The other issue I had with this character was, when they were sitting in a diner, discussing the best things about being ‘dead’, 1 speaks as if he is some ultra-intelligent man with wisdom to spare about how the best thing is the freedom. He can now do what he wants, go where he wants and when he wants. Like, mate, you were a billionaire, it’s really isn’t like you couldn’t have done that anyway.
The other numbers to the team, 2 (Melanie Laurent), 3 (Manuel Garcia-Rulfo), 5 (Adria Arjona) and, 6 (Dave Franco), all do the best with what they are given, but they’re characters are all largely forgettable, with little character development between any of them. At least, nothing that really means anything. 3, visits his dementia-riddled mother, which is a nice touch, but does little to bring meaning to the character. Nothing is really done for the female characters to bring any meaning to them, which is a shame, all they seem to be there for is to flash some skin on request, rather than actually give the film any real substance.
The only two characters of any real strength were 7 – played by Corey Hawkins and 4 – played by Ben Hardy.
As a viewer, we know more about Hawkins’ 7 from the get-go, his character is introduced a bit further on in the film after the death of another member of the team. We learn about his motivations; his regrets, his military days and it really gives the character more depth in comparison to the others.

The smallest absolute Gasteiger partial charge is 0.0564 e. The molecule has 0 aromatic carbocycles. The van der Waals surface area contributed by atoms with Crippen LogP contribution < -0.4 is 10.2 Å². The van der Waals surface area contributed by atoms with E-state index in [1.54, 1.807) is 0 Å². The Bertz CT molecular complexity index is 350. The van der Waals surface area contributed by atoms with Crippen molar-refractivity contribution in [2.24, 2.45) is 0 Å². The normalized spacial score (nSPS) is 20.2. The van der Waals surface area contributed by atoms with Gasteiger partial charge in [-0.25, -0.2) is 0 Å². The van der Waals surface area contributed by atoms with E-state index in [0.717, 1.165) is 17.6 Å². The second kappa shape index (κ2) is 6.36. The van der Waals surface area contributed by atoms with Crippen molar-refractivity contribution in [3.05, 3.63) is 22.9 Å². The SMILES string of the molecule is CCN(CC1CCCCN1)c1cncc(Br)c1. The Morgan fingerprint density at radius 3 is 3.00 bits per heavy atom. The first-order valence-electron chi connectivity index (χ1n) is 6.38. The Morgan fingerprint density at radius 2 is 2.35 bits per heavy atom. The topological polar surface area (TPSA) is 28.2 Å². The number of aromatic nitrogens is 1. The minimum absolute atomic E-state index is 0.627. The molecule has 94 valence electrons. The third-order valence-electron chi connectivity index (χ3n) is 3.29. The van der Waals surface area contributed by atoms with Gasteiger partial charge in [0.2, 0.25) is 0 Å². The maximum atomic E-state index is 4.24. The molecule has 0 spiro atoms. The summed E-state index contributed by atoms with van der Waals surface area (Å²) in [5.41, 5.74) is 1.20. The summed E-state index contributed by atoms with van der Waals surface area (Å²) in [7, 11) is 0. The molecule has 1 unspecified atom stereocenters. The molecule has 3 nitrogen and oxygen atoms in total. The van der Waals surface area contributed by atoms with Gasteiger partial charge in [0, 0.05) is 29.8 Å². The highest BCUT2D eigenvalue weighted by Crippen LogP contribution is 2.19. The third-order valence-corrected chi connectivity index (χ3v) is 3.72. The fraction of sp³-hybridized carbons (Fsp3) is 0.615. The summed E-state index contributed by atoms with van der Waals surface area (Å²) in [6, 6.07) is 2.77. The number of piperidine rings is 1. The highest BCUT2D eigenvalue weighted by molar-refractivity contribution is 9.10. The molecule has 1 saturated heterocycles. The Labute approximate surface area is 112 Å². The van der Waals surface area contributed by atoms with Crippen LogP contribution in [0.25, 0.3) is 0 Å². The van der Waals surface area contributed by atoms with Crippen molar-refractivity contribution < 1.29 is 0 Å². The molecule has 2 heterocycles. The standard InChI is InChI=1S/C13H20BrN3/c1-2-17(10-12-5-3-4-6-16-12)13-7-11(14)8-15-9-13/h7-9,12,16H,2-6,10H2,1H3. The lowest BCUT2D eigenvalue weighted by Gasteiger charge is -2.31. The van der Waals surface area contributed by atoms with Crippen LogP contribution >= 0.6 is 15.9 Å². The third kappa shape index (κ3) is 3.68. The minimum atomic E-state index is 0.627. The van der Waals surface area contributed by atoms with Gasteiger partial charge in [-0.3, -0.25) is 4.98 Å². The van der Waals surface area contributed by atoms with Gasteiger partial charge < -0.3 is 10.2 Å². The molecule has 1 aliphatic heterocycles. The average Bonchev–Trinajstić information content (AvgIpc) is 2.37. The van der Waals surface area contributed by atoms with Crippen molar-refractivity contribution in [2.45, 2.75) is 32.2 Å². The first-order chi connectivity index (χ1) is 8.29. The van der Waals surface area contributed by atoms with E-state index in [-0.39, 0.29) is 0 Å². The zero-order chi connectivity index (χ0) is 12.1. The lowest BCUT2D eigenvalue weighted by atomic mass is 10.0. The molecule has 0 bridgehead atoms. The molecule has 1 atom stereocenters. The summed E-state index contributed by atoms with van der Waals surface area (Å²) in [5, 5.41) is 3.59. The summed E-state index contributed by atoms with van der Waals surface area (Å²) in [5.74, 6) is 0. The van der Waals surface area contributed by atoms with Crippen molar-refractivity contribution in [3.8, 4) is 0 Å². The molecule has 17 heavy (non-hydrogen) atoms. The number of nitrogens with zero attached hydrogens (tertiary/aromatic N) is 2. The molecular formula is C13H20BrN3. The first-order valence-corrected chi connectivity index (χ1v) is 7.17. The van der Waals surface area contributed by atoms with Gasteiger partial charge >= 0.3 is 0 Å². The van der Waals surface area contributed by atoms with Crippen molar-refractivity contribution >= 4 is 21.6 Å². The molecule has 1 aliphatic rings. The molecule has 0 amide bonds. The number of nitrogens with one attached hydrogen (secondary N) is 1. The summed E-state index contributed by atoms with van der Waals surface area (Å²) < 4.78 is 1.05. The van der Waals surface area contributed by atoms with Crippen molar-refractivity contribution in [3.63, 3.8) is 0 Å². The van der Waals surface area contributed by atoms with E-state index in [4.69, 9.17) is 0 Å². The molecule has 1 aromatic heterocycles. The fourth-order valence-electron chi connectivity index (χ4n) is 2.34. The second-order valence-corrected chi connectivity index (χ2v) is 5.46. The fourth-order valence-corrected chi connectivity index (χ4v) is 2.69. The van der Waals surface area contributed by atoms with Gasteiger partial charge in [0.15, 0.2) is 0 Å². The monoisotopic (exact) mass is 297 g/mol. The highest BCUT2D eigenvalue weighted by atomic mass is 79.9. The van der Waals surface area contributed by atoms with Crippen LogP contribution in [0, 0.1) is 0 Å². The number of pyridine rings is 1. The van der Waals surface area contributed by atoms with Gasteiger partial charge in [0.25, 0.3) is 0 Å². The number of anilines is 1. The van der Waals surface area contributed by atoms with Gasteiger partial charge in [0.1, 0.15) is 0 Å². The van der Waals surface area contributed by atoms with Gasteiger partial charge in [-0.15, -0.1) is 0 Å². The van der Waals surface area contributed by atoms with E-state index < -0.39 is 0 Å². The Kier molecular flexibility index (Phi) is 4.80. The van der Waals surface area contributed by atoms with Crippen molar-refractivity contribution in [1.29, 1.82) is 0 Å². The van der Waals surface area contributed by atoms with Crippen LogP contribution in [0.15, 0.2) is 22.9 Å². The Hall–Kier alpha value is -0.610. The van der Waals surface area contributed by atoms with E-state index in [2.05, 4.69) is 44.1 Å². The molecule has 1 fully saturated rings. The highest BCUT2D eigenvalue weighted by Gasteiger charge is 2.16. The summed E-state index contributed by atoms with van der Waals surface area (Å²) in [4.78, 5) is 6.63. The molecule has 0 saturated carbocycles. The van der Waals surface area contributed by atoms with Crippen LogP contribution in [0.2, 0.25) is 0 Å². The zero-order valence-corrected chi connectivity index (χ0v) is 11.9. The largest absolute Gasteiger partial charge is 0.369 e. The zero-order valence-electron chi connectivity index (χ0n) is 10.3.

Hardy’s character, 4, is young, energetic and a practitioner of parkour, instantly making him more exciting then anyone else. His age is also a part of the reason I felt more for him. He’s young, fun, and we get more of an introduction to how he joined the team than we did with everyone else aside from 7. Actions that both their characters undertake during the film also help make both of these characters far more interesting.
The tech in the film is also lacks creativity and is unpractical. In fact, for a tech billionaire, 1 really doesn’t offer up much tech aside from turning a yacht into a giant magnet at the conclusion of the film. It’s not one the most useful things I’ve ever seen. While it’s effective in a way, just having a better plan probably would have worked too, and 1’s words “I really didn’t think we’d get this far” sums up the tone of the film too, because I was really surprised I got that far through it. 6 Underground is a cool looking film though, you wouldn’t expect anything less from Michael Bay. It’s colourful, explosive, fast and sleek and with fit cast, the fight scenes are great fun, but’s not enough to save it from its downsides. 6 Underground is full of hot guys, hot girls but no substance. Clearly created for a franchise, I hope that any further sequels stay exactly where the title ‘6 Underground’ suggests it started, six feet deep.
Director: Michael Bay
Cast: Ryan Reynolds, Melanie Laurent, Manuel Garcia-Rulfo
Privacy & Cookies Policy
Necessary cookies are absolutely essential for the website to function properly. This category only includes cookies that ensures basic functionalities and security features of the website. These cookies do not store any personal information.
Any cookies that may not be particularly necessary for the website to function and is used specifically to collect user personal data via analytics, ads, other embedded contents are termed as non-necessary cookies. It is mandatory to procure user consent prior to running these cookies on your website.